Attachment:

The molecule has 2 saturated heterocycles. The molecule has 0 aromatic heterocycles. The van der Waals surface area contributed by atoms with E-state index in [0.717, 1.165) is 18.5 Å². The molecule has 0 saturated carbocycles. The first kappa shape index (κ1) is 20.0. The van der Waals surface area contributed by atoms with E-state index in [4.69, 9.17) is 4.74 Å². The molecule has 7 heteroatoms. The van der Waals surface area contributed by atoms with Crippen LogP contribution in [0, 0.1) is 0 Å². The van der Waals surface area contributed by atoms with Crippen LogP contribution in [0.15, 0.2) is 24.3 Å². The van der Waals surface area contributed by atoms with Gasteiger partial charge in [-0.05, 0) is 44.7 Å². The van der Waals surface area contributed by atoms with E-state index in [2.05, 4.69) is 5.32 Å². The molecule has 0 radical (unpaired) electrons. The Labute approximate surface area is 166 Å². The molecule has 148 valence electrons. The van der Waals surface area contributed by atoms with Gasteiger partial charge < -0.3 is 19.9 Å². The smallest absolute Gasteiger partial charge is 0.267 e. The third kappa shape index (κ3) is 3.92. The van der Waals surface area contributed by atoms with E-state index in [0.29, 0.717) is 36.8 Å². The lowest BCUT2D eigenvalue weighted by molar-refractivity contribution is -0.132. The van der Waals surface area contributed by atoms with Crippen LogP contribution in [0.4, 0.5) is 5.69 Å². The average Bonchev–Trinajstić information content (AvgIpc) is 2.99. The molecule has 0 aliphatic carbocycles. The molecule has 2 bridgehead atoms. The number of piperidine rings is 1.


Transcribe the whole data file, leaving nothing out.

The molecule has 2 saturated heterocycles. The molecule has 0 aromatic heterocycles. The van der Waals surface area contributed by atoms with E-state index in [0.717, 1.165) is 18.5 Å². The molecule has 0 saturated carbocycles. The first kappa shape index (κ1) is 20.0. The van der Waals surface area contributed by atoms with E-state index in [4.69, 9.17) is 4.74 Å². The molecule has 7 heteroatoms. The van der Waals surface area contributed by atoms with Crippen LogP contribution in [0, 0.1) is 0 Å². The van der Waals surface area contributed by atoms with Crippen LogP contribution in [0.15, 0.2) is 24.3 Å². The van der Waals surface area contributed by atoms with Gasteiger partial charge in [-0.05, 0) is 44.7 Å². The van der Waals surface area contributed by atoms with E-state index in [2.05, 4.69) is 5.32 Å². The molecule has 0 radical (unpaired) electrons. The Labute approximate surface area is 166 Å². The molecule has 148 valence electrons. The van der Waals surface area contributed by atoms with Gasteiger partial charge < -0.3 is 19.9 Å². The smallest absolute Gasteiger partial charge is 0.267 e. The third kappa shape index (κ3) is 3.92. The van der Waals surface area contributed by atoms with E-state index in [0.29, 0.717) is 36.8 Å². The lowest BCUT2D eigenvalue weighted by molar-refractivity contribution is -0.132. The van der Waals surface area contributed by atoms with Crippen LogP contribution in [0.4, 0.5) is 5.69 Å². The average Bonchev–Trinajstić information content (AvgIpc) is 2.99. The molecule has 0 aliphatic carbocycles. The molecule has 2 bridgehead atoms. The number of piperidine rings is 1.